Threats to the security of your online data are everywhere and growing increasingly sophisticated. Yet despite the complex nature of online security, there are basic steps that any developer can and should take when working with a database-as-a-service (DBaaS). The foundation of your security policy should include the use of Secure Socket Layer (SSL), the standard online security technology for encrypting data as it moves between two points.
If you follow a “separation of concerns” approach with respect to your database and application, there are several reasons why you will want to use SSL when your application communicates with its MySQL database. You can stop intruders from viewing your data as it passes back and forth between your application and your database. You can stop someone from hijacking your connection and altering what gets sent up and down your pipe. You can also increase your level of confidence that you’re conversing with the right people or systems.
In order to successfully use SSL with your MySQL database, it’s helpful to understand its evolution.
A Brief History of SSL
Early generations of personal computers were not designed with security in mind. It was assumed that only intended users would have physical access to their machines, so as long as they locked up their floppies, security was covered. Then the widespread adoption of the Internet rapidly changed the state of digital security and introduced new challenges for software developers.
Because early computer-to-computer communications were accomplished through a simple “pipe,” generally referred to as a “socket,” which passed raw data back and forth, simple programs like TELNET, one of the earliest terminal programs, passed all data through this network pipe including sensitive information like a user’s name and password. Once hackers began to tap into and exploit the relaxed security conditions of these early network pipes, it became clear that a more secure solution was required. In response, Netscape introduced a technology called Secure Sockets Layer (SSL), which provided a way to encrypt data in the pipe. SSL evolved over the years to become part of Transport Layer Security (TLS), which includes a more generic and secure form of the protocol, however, TLS is also commonly referred to as SSL.
Quick Primer on PKI and Cryptography
To get started with SSL, you need a basic understanding of Public Key Infrastructure (PKI) and cryptography. With PKI, a Certificate Authority (CA) issues digital keys know as “certificates.” These certificates include long streams of numbers that are based on very complex mathematical systems designed to be extremely hard to decode.
Certificates use a bit of software magic that makes them useless to intruders. Even if intruders swiped your key, it would not by itself be enough for them to decrypt your SSL connections and either eavesdrop on your communications or inject data into the pipe. They might be able to establish their own secure pipe to your database but would still need your MySQL username and password to view or change data.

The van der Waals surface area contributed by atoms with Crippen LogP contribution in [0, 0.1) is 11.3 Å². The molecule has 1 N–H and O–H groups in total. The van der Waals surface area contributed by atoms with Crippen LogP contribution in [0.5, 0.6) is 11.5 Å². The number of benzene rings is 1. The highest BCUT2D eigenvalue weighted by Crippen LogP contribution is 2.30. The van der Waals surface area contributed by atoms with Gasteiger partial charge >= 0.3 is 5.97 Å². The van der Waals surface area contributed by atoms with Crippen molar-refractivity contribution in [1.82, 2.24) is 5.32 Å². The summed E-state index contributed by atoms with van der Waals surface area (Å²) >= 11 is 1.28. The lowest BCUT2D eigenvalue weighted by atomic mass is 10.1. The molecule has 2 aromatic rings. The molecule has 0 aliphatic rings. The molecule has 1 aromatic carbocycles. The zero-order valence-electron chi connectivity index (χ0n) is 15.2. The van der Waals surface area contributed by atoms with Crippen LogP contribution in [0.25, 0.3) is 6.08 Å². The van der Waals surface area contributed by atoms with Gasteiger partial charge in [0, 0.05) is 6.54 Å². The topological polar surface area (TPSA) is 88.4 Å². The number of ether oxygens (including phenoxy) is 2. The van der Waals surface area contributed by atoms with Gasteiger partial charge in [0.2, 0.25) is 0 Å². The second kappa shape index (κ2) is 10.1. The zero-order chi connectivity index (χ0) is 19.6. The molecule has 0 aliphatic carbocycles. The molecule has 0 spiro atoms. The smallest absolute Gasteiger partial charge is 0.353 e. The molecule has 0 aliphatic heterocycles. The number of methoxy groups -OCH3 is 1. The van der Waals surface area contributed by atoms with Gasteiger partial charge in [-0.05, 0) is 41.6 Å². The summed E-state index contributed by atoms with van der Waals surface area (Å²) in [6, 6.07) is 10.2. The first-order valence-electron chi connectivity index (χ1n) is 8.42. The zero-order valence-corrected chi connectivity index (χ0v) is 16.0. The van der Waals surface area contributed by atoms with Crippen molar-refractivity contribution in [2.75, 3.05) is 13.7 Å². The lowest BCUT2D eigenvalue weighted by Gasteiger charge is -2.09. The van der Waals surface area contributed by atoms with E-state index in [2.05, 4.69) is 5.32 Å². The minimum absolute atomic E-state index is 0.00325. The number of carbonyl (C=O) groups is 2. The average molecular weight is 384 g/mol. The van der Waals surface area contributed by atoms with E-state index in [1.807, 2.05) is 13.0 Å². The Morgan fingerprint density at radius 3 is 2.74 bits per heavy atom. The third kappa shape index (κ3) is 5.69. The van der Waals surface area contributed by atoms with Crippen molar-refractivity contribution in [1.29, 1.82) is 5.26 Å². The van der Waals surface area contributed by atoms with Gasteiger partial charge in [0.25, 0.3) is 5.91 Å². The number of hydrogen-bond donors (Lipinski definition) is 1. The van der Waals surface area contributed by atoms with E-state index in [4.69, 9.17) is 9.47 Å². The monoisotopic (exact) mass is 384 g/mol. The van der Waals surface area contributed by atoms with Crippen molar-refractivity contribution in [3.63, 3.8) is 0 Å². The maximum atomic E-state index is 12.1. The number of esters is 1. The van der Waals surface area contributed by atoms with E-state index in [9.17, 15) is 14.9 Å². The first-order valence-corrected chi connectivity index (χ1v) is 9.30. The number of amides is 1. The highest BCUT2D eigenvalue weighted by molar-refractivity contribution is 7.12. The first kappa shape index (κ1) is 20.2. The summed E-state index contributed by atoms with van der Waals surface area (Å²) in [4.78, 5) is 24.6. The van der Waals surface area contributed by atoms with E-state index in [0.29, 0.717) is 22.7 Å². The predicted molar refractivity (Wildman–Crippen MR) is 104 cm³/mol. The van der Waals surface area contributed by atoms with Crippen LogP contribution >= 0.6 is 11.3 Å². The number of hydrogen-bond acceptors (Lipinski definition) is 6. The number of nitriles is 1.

To enhance security further, certificates can be ‘stamped’ with a server name or other information. Attempts to use that certificate may then require verification of the encrypted information contained in the stamp. This could stop someone who steals your key from being able to establish a secured connection to your database.
Applying SSL with MySQL
There are a few basic points to using SSL with your MySQL database.
- Obtain a master or “public” certificate from your provider (it may not be required if your provider is using a pre-published certificate).
- Configure your access tool or code to supply that certificate when you request an encrypted session.
- Configure your MySQL server to use SSL connections; odds are your provider has done this.
- Connect with your MySQL password, as it’s still required.
You can find detailed instructions on the topic of configuring MySQL to use secure connections in the official MySQL documentation.
If you’re new to SSL, getting all this to work is a detailed process. You’ll need to know the type of certificate, its encryption method, and whether it requires server names to be validated. Certificates also have expiration dates, and “repudiation,” a mechanism to report them as invalid. The issuer can check if your certificate is valid at the time of the transaction.
So SSL gives you a secure pipe. If others get your private certificate they can have a secure pipe too, but if they don’t know your MySQL username and password then they are still not “in” and can’t read your secure connections. If you want to lock things down further, you can stamp your certificate with information that must be validated before the certificate can be used.
SSL provides a great method to prevent spoofing or sniffing a connection but is not a panacea for complete network security in all cases. That said, it does close off many avenues of attack and is highly recommend for use in all cases where it can be deployed. If you do decide to run without the protection of SSL, make sure you understand and are prepared to manage the downstream repercussions.